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CUNY IRG Award!

posted Sep 7, 2016, 6:20 AM by Emilio Gallicchio   [ updated Sep 7, 2016, 6:24 AM ]
We are happy to announce that a team of CUNY investigators led by our laboratory and including Prof. Lauren Wickstrom (Borough of Manhattan Community College), Prof. Tom Kurtzman (Lehman College), and Prof. Wayne Harding (Hunter College) has been awarded a 1-year Interdisciplinary Research Grant award of $39,500 by the CUNY Office of Research to conduct theoretical and experimental studies of the inhibition of the D3 dopamine receptor:

A Combined Treatment of Hydration and Dynamical Effects for the Modeling of Protein-Ligand Binding Thermodynamics

Summary. The project seeks to develop an improved computational protocol for the study of protein-drug interactions marrying the accuracy of detailed explicit solvation models with the versatility of implicit solvation approaches, and to validate it experimentally on the important D3 dopamine receptor drug target. The work will lead to improved descriptions of the displacement of water molecules from the protein surface and of the dynamical response of molecular conformations upon binding. Current computer models of molecular binding lack in one or both of these critical elements. The primary aim of the project is to exploit the unique and complementary expertise of our team of investigators at CUNY to establish a proof-of-concept base and acquire sufficient preliminary data to compete for federal funding at the national level.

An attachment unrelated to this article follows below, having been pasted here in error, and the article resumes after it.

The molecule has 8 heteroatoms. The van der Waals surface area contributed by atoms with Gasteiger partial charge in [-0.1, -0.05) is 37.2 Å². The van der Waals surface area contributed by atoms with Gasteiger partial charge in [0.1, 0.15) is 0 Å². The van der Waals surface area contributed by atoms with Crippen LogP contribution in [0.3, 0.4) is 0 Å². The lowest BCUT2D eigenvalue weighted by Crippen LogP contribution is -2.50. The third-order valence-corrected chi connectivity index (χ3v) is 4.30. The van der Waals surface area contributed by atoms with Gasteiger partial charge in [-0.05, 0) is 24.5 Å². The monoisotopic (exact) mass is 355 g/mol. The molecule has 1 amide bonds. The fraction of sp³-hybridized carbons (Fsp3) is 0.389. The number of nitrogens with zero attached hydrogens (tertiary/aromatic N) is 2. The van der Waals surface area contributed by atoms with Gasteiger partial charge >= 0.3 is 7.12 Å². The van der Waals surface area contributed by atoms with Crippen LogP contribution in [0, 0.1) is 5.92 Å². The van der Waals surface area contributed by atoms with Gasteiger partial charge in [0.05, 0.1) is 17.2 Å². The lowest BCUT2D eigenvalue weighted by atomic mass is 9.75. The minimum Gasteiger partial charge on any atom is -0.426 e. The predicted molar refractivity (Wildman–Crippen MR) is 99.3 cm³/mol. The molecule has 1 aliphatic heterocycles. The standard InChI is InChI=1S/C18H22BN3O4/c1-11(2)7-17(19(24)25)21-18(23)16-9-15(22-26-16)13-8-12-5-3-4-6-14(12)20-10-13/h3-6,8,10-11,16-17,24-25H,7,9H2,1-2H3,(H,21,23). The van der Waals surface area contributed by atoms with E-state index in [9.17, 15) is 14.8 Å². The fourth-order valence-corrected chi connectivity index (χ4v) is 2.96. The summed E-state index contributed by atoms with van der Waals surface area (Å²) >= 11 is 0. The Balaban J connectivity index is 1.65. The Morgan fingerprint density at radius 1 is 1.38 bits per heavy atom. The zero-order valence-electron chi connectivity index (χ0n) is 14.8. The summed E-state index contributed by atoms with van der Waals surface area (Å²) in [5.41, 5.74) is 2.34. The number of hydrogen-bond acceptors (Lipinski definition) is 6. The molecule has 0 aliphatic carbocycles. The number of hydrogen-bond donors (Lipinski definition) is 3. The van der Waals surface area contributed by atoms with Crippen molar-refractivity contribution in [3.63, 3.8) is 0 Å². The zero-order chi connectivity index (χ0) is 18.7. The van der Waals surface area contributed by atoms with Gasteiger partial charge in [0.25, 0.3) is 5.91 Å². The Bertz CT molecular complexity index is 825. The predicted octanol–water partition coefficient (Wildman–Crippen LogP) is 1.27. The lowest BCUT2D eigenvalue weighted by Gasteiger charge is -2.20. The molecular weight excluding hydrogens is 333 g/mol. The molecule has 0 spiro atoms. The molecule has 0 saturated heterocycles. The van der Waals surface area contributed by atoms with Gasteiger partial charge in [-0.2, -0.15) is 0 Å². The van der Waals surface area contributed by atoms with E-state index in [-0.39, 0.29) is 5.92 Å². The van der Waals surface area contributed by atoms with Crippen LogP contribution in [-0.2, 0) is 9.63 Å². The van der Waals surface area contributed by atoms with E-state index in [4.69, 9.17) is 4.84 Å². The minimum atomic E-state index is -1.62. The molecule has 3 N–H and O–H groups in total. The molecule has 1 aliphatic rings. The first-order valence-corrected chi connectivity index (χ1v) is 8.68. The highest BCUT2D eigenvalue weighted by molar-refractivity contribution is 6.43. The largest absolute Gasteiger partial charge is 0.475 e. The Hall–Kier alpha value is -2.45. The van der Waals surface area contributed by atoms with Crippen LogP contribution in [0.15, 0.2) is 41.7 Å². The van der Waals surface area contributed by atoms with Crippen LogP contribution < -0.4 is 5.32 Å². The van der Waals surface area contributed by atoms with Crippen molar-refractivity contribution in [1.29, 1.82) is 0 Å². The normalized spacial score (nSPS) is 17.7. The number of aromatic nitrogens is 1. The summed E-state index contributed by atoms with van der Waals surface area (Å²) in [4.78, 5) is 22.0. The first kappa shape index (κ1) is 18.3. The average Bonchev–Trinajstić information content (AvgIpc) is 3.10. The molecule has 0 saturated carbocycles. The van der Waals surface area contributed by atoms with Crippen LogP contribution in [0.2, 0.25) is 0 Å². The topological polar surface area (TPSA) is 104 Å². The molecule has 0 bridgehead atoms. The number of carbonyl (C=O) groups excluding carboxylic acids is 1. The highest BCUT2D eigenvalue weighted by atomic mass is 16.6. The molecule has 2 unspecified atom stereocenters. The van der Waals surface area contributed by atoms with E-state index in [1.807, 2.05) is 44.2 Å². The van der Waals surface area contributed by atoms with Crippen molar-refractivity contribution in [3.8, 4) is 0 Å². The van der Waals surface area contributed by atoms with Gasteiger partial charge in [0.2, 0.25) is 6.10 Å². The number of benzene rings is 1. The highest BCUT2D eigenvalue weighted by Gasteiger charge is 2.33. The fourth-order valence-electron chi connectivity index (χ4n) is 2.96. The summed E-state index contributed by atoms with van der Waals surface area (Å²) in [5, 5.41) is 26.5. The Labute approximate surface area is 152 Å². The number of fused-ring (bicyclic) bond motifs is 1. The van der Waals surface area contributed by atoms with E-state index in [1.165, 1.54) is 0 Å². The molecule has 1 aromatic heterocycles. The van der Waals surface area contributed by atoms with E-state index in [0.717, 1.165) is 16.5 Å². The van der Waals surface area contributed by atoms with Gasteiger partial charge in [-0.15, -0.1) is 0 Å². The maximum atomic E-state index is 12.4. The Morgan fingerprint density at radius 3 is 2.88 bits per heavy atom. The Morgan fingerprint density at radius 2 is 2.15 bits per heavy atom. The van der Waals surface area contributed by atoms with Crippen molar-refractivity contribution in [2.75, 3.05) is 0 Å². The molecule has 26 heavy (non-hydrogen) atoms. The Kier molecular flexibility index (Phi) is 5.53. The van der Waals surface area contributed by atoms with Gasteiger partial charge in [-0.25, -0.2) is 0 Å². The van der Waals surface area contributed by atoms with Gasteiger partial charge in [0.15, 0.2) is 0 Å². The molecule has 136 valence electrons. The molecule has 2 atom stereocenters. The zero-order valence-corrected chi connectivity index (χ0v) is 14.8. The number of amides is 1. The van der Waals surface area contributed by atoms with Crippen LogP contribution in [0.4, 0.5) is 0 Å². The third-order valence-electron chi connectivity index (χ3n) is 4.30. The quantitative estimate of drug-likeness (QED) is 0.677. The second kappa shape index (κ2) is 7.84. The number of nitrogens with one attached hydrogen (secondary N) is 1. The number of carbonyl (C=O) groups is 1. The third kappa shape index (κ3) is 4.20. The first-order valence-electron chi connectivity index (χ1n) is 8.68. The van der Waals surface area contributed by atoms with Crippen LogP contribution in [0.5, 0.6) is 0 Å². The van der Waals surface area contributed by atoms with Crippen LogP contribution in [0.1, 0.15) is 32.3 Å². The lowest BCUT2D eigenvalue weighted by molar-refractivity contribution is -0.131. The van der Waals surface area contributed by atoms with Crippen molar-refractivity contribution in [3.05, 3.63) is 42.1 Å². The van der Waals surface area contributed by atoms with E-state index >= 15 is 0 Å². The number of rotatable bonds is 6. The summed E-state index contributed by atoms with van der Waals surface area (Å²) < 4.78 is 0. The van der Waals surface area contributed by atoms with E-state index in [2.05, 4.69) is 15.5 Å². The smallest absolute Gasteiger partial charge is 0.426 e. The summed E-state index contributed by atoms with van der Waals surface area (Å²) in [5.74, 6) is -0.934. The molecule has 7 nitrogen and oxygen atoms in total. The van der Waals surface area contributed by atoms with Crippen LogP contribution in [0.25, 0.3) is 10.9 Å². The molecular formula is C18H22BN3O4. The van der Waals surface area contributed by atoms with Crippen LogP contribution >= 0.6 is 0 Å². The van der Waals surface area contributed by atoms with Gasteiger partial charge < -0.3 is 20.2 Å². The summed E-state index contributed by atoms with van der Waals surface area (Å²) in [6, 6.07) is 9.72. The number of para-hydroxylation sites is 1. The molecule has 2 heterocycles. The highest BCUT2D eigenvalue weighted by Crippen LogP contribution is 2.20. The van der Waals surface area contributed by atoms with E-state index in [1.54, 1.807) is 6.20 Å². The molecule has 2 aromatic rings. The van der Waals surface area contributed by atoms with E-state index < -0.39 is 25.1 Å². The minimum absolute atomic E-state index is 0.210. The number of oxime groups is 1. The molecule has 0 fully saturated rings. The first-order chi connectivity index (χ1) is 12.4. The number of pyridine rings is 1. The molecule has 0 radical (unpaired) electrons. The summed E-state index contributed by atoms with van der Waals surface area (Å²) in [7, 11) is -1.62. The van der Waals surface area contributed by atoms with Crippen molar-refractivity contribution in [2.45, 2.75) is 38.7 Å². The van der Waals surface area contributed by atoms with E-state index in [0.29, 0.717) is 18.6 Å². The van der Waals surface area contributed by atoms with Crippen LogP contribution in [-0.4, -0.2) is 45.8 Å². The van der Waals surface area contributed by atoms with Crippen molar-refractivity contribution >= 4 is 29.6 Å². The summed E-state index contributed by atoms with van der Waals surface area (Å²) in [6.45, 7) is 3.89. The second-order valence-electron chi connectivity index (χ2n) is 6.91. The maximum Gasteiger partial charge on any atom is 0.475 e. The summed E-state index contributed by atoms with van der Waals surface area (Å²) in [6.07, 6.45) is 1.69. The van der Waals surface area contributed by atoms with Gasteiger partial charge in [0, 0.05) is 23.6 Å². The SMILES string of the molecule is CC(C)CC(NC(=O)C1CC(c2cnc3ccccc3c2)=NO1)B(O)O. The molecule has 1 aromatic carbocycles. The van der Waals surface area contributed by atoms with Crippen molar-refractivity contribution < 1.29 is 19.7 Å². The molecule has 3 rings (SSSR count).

The team will work to develop a custom parameterization of the AGBNP solvation model for the D3 dopamine receptor using accurate Hydration Site Analysis data obtained from explicit solvent simulations. The resulting model will be employed to predict binding constants of a virtual library of D3 inhibitors using the BEDAM alchemical methodology. The most promising identified inhibitors will be synthesized and essayed for binding.  Selective inhibition of the dopamine D3 receptor is a promising therapeutic approach for the treatment of drug abuse disorders. Building on the methodology employed in our recent participation to the SAMPL5 blinded challenge, the project will for the first time attempt to apply a model combining enclosed hydration effects and a dynamical description of binding to a complex protein receptor system.

The award will help fund the research of Rajat Pal, a Ph.D. student in our lab, for the next year. Thanks!


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